Russet Potatoes – 39g protein. $1.50 for 1400 kcal... Eat 8.5 Medium Potatoes. Buy a 10lbs bag to get this value.
Brown Rice – 33g protein. $.85 -$1.10 (Ralphs Kroger Brand vs Target) for 1400 kcal... (Eat 6 cups...).
Category 2 - Legumes
Cost: $.45 a day on average (a little less if you cook beans yourself from bulk).
Legumes/Beans/Peas/Lentils/Tofu/Soy are a necessary part of the diet for longevity, protein, and other micro-nutrient needs. This will add around 240 calories a day. This will also add fiber, phytonutrients, necessary vitamins and minerals; and will lower blood sugar, regulate energy, and feed your microbiome. Net Cost: $.45 a day if canned. Less if you buy bulk and cook them.
Any single serving (1 cup cooked) of the cheapest canned beans you can get will also add 10 – 20g protein. $.45
Or, if you are interested in tofu, tempeh, or other types of legumes, simply price them, and try and eat around 200-300 calories worth to get a nice addition of protein. This will raise the price of the meal however, perhaps as much as $2 for a 200 calorie serving.
Category 3 - Fruits and Veggies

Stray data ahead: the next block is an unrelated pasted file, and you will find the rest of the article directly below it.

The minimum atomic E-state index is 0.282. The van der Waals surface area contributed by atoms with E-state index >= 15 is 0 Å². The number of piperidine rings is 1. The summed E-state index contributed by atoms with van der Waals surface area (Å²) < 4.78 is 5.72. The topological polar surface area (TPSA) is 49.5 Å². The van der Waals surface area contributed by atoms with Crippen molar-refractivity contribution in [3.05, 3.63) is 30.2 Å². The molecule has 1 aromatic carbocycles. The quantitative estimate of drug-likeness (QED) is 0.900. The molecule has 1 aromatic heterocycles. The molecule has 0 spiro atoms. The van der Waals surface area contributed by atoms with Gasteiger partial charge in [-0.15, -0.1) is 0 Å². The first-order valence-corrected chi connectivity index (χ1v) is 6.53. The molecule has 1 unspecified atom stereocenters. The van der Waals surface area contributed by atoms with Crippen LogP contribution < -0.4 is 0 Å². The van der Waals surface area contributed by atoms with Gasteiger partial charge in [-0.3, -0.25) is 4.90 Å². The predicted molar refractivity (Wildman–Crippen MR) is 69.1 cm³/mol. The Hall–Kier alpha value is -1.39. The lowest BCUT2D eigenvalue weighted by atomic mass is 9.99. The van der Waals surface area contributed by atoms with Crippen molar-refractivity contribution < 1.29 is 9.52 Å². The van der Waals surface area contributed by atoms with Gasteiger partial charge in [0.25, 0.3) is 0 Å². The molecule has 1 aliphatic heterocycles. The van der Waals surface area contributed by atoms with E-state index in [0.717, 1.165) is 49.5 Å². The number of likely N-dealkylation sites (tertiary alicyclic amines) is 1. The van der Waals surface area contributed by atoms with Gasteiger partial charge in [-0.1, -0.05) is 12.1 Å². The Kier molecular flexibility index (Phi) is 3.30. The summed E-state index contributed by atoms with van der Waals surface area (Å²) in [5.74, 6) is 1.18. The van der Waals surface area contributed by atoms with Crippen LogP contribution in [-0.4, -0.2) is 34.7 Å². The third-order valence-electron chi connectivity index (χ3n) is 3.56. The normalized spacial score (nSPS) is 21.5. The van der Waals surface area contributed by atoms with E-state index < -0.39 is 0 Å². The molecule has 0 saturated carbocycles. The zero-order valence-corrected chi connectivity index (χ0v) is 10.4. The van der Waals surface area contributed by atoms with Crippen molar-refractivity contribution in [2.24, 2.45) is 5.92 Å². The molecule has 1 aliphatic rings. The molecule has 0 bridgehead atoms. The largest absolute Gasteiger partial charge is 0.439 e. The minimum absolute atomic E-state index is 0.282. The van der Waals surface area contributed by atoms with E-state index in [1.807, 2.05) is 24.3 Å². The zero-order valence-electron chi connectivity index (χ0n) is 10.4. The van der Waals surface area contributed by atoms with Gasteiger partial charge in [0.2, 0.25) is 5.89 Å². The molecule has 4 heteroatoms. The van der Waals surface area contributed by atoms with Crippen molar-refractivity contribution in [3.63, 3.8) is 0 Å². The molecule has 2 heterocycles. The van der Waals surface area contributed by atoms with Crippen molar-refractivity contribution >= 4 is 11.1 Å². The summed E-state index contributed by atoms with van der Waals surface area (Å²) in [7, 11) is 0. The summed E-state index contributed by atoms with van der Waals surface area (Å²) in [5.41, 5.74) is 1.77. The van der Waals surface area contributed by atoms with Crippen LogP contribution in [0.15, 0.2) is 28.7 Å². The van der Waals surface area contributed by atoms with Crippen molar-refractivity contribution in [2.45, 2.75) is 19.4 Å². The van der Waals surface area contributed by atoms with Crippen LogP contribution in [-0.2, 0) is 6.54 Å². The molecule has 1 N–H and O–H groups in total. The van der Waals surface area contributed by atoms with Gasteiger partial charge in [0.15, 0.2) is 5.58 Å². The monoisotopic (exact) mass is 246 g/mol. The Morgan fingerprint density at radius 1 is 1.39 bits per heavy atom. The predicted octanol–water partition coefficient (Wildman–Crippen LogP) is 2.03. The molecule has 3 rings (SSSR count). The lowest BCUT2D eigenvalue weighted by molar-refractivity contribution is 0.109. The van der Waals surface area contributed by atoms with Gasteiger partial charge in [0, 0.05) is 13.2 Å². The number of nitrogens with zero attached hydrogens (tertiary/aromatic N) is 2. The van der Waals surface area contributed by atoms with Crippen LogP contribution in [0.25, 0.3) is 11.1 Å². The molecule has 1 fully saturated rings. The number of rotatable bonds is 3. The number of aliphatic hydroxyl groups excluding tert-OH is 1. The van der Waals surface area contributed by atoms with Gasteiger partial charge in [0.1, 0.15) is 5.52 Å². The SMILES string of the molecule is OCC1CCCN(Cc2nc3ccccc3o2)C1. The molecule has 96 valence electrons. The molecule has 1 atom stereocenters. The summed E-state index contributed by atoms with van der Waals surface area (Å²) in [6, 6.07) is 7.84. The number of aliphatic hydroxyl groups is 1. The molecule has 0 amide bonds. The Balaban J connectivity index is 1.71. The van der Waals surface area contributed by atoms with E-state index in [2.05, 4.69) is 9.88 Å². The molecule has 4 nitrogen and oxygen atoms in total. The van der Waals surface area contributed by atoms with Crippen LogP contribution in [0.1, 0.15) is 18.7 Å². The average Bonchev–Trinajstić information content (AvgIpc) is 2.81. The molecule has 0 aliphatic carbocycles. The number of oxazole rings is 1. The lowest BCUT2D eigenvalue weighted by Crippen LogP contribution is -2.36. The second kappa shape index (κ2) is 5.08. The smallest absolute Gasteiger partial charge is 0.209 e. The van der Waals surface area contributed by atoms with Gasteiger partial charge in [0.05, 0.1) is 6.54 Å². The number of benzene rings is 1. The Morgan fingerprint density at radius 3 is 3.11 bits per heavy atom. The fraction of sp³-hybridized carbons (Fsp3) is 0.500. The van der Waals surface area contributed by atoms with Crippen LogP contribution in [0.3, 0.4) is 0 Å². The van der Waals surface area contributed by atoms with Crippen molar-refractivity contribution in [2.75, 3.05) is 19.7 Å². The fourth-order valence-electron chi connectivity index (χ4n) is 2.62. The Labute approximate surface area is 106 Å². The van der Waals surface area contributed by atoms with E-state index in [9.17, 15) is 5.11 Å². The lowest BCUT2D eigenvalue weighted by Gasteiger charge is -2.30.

Cost: $4 a day, on average (but can be half this is you buy frozen, 5 lbs at a time, on sale.)
These are a necessary part of a healthy diet. These foods help you hit your micro nutrient needs (these foods are like multivitamin and mineral supplements for us). This will add about 350 calories a day. You can reduce the cost if you shop at ethnic markets, buy berries frozen, buy veggies frozen, and buy in season, on sale items. Frozen veggies and fruit EXCEED fresh for nutrient content, and there will be less food waste (less will go bad before you use it).
Get whatever veggies and fruit are on sale and eat one serving of each with each meal. (3 veggie servings, and 3 fruit servings a day). Frozen veggie medleys are best (2-4 veggies in a bag), as are frozen berries. Buying 5 lbs bags of frozen veggie medley on sale can often be $1.25 a lbs! Even Blueberries, bought in large, frozen bags can often be $.50 a serving.
This can include canned or jarred pasta sauce for your pasta
This can include "no sugar added" jams or fruit spreads for a PBJ (you can also put fruit on the sandwich instead of jam) (I should note that sugar added versions would be just fine in this diet, and would also be much cheaper, although NOT technically a whole food).
A few resources: It's hard to beat Ralphs and the Kroger brand for best prices on this stuff (if you shop at the big grocers). For bulk items and/or cheaper produce try Northgate Market on Inglewood in Culver City, Sprouts, Camaguey on Venice, and other ethnic markets. If you have extra money, bulk spices can be purchased at these and stores like India Sweets and Spices, and the original Samosa House on Washington. You can buy Mexican branded spices in plastic bags, and transfer them to a used and cleaned spice container if you have any. You can reduce prices further by shopping at Walmart.
I hope this is helpful to someone, and please post questions or comments so that I can clarify, update, or expand this information to be of use.
Warmest and Best,